A mass-mailer worm caused agita for IT administrators and topped the past week's security news.
Dubbed the "Here you have" worm based on the subject line of a carrier e-mail that flooded inboxes around the world Sept. 9, the worm disrupted e-mail systems at a number of high-profile companies and institutions. Reminiscent of old-school attacks such as the Anna Kournikova virus, the worm infected Windows computers, terminated security software processes and services, and attempted to download malicious files.
In an analysis of the malware, Joe Stewart, director of malware research at SecureWorks, uncovered a tie between the attack and a self-proclaimed cyber-jihadist group behind a similar attack in August. The organizations affected by the worm reportedly ran the gamut from NASA to Wells Fargo and Comcast.
Attackers also set their sights on a zero-day bug affecting Adobe Reader and Acrobat. With attacks under way, Adobe Systems and Microsoft reported the latter's Enhanced Mitigation Experience Toolkit 2.0 could be used to mitigate attacks. Adobe is planning a patch to address the issue.
Microsoft also made headlines when it was reported that a magistrate judge recommended Sept. 3 that the U.S. District Court for the Eastern District of Virginia rule in the company's favor in a lawsuit filed to take down the Waledac botnet. The recommendation was to grant a default judgment that would transfer ownership of the 276 domains behind the botnet to Microsoft.
"In this case, Microsoft presented evidence to the court that although the defendants did not come forward, they were aware of the case and actively tried to retaliate, attempting to launch a distributed-denial-of-service (DDOS) attack against the law firm that filed the suit and even going so far as to threaten one of the researchers involved in the case," Microsoft said.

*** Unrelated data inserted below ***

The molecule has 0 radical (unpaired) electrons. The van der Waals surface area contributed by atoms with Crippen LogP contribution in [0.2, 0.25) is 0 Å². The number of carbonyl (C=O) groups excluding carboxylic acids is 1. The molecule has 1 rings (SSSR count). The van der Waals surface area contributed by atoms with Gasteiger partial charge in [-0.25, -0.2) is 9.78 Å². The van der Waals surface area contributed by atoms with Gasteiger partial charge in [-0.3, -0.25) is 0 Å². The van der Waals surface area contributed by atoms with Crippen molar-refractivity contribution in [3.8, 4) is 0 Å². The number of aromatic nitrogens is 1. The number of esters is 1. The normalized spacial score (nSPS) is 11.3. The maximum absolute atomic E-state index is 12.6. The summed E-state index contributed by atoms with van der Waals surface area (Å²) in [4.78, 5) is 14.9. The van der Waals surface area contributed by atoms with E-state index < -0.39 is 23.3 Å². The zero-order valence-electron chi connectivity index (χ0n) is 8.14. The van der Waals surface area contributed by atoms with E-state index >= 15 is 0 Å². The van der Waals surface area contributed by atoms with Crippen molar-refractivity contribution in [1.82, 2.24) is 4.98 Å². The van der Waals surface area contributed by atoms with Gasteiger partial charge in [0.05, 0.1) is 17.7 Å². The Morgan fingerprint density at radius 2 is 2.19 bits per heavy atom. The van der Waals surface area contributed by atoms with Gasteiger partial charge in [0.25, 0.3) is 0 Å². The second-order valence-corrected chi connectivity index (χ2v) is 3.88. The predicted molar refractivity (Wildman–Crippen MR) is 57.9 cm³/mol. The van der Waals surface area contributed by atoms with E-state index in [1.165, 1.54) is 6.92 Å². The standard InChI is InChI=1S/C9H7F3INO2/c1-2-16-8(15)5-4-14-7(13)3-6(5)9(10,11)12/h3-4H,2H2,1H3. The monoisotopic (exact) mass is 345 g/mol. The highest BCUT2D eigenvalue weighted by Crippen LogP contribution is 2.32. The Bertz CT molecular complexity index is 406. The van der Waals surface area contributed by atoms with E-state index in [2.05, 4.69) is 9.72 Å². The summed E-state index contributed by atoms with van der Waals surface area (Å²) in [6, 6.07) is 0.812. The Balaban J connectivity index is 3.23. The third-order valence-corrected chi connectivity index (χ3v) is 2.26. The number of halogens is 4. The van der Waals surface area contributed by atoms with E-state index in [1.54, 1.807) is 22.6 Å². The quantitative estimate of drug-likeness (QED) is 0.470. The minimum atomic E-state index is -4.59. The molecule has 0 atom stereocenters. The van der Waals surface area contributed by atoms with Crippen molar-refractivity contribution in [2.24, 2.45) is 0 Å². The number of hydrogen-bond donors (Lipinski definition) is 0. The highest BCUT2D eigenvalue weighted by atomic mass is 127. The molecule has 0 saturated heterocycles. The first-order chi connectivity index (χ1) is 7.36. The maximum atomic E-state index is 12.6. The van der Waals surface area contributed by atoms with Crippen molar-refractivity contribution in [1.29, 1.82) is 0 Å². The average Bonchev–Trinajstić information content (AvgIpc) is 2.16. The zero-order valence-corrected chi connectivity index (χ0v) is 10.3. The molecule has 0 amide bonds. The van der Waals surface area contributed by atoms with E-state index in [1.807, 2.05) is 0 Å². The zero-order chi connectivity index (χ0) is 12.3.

Microsoft is also prepping nine security bulletins for Patch Tuesday. The bulletins will be released Sept. 14, and follow an August update that covered nearly three dozen vulnerabilities in a number of products. The upcoming bulletins will address problems in Windows, Microsoft Office and Microsoft ISS (Internet Information Services), according to Microsoft.
Apple and Mozilla did some patching in the past week as well, pushing out updates to their Web browsers to address the DLL loading issue affecting applications running on Windows. Both Apple Safari and Mozilla Firefox were on the list of vulnerable applications, which researchers have said also includes Microsoft Word 2007 and Adobe Photoshop.